The said ‘travel in Vietnam’ page I found has the ratio of “likes/talking about it” at around 0.5%, while City Pass Guide page’s ratio varies between 8% and 15%.

The Land of Speculation

Even though it is hard to see fan growth rate and Likes as a brand success metric, it is not surprising to see a lot of businesses here in Vietnam are convinced that it’s the quickest, if not the best, way to judge results. Vietnam is well known, in all fields of activities, to be the champion of speculation. We have seen apartments that are sold three times before even being built, or football clubs that are bought and sold back after one successful season. This is no difference. Facebook pages seem to be victim of the same short term campaigns.

I dug more about that ‘travel in Vietnam page’ and discovered that the owner of this page isn’t even involved with the tourism industry. It seems to belong to a communication agency who will then offer to sell pages at VND1.000/like + VAT.

This is not an uncommon practice. Like domain names are victims of domain squatters, Facebook pages are victims of the same parallel business. A few weeks ago, a domain was purchased for VND 2 billion by a corporation from a young woman who owns nearly 2000 domains. She has been called the “domain queen” by the Vietnamese press.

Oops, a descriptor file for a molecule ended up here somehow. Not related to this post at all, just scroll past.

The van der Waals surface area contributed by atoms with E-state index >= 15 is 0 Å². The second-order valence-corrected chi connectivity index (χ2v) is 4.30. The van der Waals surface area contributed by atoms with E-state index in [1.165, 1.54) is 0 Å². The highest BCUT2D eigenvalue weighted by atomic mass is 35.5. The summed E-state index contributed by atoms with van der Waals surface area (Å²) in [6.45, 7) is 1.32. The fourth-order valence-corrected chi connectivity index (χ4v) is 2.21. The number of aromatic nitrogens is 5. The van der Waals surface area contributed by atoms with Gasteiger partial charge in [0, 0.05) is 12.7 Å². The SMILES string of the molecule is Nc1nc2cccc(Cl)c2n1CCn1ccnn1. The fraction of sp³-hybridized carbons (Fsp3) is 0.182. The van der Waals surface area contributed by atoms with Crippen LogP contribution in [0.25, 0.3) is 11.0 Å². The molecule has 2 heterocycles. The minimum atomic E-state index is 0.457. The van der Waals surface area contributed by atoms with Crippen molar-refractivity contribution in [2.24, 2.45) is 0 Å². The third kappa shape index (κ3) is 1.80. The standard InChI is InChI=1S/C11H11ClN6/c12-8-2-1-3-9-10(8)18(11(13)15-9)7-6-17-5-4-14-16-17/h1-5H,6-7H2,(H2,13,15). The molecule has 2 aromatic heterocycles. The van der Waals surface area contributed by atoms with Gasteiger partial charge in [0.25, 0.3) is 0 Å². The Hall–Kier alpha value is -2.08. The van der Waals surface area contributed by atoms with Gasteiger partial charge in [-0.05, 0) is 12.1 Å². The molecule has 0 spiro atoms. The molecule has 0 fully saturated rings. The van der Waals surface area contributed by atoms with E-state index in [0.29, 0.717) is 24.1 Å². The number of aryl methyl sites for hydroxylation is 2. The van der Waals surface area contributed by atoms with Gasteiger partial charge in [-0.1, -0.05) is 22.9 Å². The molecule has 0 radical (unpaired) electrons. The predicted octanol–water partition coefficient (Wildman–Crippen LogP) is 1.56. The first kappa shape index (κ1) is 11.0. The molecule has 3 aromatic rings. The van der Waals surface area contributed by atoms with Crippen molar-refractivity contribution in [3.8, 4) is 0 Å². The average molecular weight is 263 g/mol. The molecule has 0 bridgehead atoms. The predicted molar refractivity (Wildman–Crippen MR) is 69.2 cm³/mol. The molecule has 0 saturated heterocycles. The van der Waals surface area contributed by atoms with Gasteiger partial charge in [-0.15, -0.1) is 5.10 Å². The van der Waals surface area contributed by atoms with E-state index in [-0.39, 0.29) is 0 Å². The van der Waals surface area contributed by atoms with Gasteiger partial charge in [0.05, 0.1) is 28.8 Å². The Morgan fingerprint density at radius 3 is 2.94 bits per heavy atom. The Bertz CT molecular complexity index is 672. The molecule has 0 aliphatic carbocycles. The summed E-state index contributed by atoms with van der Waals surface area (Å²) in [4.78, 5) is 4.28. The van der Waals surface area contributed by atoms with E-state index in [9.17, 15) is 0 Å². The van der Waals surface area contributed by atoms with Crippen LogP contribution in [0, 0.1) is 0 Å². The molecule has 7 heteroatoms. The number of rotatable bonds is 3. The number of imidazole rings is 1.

As social media is taking more and more space in our everyday life, this phenomenon is likely to happen more often. Fortunately, Facebook does not allow changing the page name if the number of Likes is exceeding 200. Still, considering that tourism is one of the biggest players in Vietnamese economy, a page with more than 400.000 fans and rising is likely to be sold at a juicy price.

The Best Metric

Albeit controversial, I still think that the best success metric for business pages on Facebook is engagement and not merely numbers of Likes. Engagement is hard to measure with numbers, but we can actually track how much the fans are actually consuming, engaging with and sharing the content of our pages.

Some interesting studies show that as many as 90% of Facebook users don’t even return to a fan page once they click the Like button. They only see and interact with the content in their news feed. So brand needs to focus efforts on consistently posting relevant content that gets seen in the fans’ news feeds and inspires lots of engagement with comments, likes, shares and tags.

That is just what we’re trying to do at City Pass Guide pages. Some can argue that black hat social media methods can give brand a jolt of visibility boost, but we believe that visibility alone will not guarantee a successful social media marketing strategy. It is the engagement that counts and you are less likely to get engagements without relevant contents, or of course, from fake fans. As we aspire to be the premium information provider in Vietnam and respected as such, every single Like that we have is a Facebook user who chooses to follow us and all content in our City Pass Guide’s pages is created to bring insight to visitors in the language he reads.